Immune checkpoints are inhibitory regulators of the immune system that are crucial to maintaining self-tolerance, preventing autoimmunity, and controlling the duration and extent of immune responses in order to minimize collateral tissue damage. These immune checkpoints are often overexpressed on tumor cells or on non-transformed cells within the tumor microenvironment, and compromise the ability of the immune system to mount an effective anti-tumor response.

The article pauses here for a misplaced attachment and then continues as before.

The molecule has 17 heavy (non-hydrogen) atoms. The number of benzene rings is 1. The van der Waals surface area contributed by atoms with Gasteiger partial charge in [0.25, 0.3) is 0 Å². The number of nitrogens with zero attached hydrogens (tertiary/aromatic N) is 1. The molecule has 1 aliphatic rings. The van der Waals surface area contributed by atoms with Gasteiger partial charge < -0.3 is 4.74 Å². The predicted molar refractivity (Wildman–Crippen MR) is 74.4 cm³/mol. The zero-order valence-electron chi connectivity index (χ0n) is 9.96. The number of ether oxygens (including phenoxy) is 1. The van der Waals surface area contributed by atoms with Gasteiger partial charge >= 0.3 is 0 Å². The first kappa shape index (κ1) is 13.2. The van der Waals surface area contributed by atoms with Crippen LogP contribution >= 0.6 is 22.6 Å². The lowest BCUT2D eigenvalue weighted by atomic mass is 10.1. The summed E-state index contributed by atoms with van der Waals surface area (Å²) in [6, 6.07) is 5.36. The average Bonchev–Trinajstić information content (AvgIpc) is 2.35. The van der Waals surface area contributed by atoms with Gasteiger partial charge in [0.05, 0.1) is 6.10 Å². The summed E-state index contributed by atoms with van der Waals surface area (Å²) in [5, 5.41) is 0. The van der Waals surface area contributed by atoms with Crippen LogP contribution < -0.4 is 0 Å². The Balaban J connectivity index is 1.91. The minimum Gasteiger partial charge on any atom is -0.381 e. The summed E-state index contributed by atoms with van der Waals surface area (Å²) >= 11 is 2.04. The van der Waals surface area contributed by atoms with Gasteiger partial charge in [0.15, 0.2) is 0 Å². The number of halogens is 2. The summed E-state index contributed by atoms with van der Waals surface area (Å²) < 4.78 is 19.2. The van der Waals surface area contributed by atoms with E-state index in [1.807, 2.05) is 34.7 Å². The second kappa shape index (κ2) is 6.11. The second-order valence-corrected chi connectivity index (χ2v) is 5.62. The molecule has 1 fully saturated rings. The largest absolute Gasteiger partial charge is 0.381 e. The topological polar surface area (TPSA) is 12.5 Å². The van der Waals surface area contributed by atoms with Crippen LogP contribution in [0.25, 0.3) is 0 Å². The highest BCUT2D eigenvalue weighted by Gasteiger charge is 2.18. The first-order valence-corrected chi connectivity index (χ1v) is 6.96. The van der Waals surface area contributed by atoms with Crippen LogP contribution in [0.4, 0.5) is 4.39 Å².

Immune responses are regulated by a balance between co-stimulatory and inhibitory signaling pathways, which are stimulated by an assortment of receptors and their respective ligands (Figure 1). The ability to shift the balance towards a desired response can offer a way to ameliorate a variety of diseases.
The blockade of immune checkpoints is among the current most promising approaches for activating therapeutic antitumor immunity and circumventing the immune resistance exhibited by many tumors. The first immune checkpoint therapy approved by the FDA targeted the Cytotoxic T-lymphocyte associated antigen 4 (CTLA4) pathway (Ipilimumab, trade name Yervoy, Bristol-Myers Squibb). Subsequently, the FDA approved two treatments targeting the programmed cell death protein 1 (PD-1) pathway.